- Severe human rights violations, including torture, forced labour, inhuman and degrading treatment, and execution of drug offenders in a number of countries.22, 23
- A massive illicit market worth an estimated annual value of US$320 billion.4 These profits remain entirely outside the control of government. They fuel crime, violence and corruption in countless urban communities and have destabilised entire countries, such as Colombia, Mexico and Afghanistan.4
- Billions of tax dollars wasted on a “War on Drugs” approach to drug control that does not achieve its stated objectives and, instead, directly or indirectly contributes to the above harms.24
Unfortunately, evidence of the failure of drug prohibition to achieve its stated goals, as well as the severe negative consequences of these policies, is often denied by those with vested interests in maintaining the status quo.25This has created confusion among the public and has cost countless lives. Governments and international organisations have ethical and legal obligations to respond to this crisis and must seek to enact alternative evidence-based strategies that can effectively reduce the harms of drugs without creating harms of their own. We, the undersigned, call on governments and international organisations, including the United Nations, to:
- Undertake a transparent review of the effectiveness of current drug policies.
- Implement and evaluate a science-based public health approach to address the individual and community harms stemming from illicit drug use.
- Decriminalise drug users, scale up evidence-based drug dependence treatment options and abolish ineffective compulsory drug treatment centres that violate the Universal Declaration of Human Rights.26
- Unequivocally endorse and scale up funding for the implementation of the comprehensive package of HIV interventions spelled out in the WHO, UNODC and UNAIDS Target Setting Guide.27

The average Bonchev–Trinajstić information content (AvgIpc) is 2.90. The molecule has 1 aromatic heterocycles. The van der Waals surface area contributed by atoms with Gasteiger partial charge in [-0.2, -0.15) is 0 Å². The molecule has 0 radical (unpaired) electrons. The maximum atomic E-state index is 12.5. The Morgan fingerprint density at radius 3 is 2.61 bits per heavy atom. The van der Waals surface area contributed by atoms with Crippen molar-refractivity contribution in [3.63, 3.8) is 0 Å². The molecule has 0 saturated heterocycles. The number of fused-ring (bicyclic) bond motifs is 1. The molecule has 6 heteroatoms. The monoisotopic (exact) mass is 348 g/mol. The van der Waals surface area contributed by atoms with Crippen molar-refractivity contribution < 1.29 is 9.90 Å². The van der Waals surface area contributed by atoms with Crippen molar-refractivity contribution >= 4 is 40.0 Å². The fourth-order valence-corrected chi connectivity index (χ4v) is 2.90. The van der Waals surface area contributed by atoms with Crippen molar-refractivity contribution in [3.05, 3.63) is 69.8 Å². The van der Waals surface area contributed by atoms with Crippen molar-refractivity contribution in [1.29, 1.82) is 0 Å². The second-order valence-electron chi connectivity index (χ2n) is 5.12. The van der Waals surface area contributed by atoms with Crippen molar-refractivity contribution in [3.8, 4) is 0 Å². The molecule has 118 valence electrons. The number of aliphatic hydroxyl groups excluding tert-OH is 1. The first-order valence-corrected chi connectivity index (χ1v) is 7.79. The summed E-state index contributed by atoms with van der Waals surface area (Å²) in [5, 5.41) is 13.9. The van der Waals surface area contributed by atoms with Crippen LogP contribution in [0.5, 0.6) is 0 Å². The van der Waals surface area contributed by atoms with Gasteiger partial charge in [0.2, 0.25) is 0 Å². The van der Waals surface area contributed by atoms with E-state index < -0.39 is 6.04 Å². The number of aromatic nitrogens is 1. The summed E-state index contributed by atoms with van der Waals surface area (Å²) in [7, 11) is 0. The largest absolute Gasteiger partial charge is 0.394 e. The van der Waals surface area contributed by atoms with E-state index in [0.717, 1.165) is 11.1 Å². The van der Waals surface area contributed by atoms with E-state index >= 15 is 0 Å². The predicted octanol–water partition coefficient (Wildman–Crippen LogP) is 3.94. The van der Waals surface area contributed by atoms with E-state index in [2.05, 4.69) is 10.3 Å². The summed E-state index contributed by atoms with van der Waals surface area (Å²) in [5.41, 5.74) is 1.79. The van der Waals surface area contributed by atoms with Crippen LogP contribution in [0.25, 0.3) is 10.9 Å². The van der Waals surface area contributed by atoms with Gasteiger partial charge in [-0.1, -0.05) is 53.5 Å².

- Meaningfully involve members of the affected community in developing, monitoring and implementing services and policies that affect their lives.
We further call upon the UN Secretary-General, Ban Ki-moon, to urgently implement measures to ensure that the United Nations system—including the International Narcotics Control Board—speaks with one voice to support the decriminalisation of drug users and the implementation of evidence-based approaches to drug control.28
Basing drug policies on scientific evidence will not eliminate drug use or the problems stemming from drug injecting. However, reorienting drug policies towards evidence-based approaches that respect, protect and fulfil human rights has the potential to reduce harms deriving from current policies and would allow for the redirection of the vast financial resources towards where they are needed most: implementing and evaluating evidence-based prevention, regulatory, treatment and harm reduction interventions.
Sign the declaration here
Sign the declaration here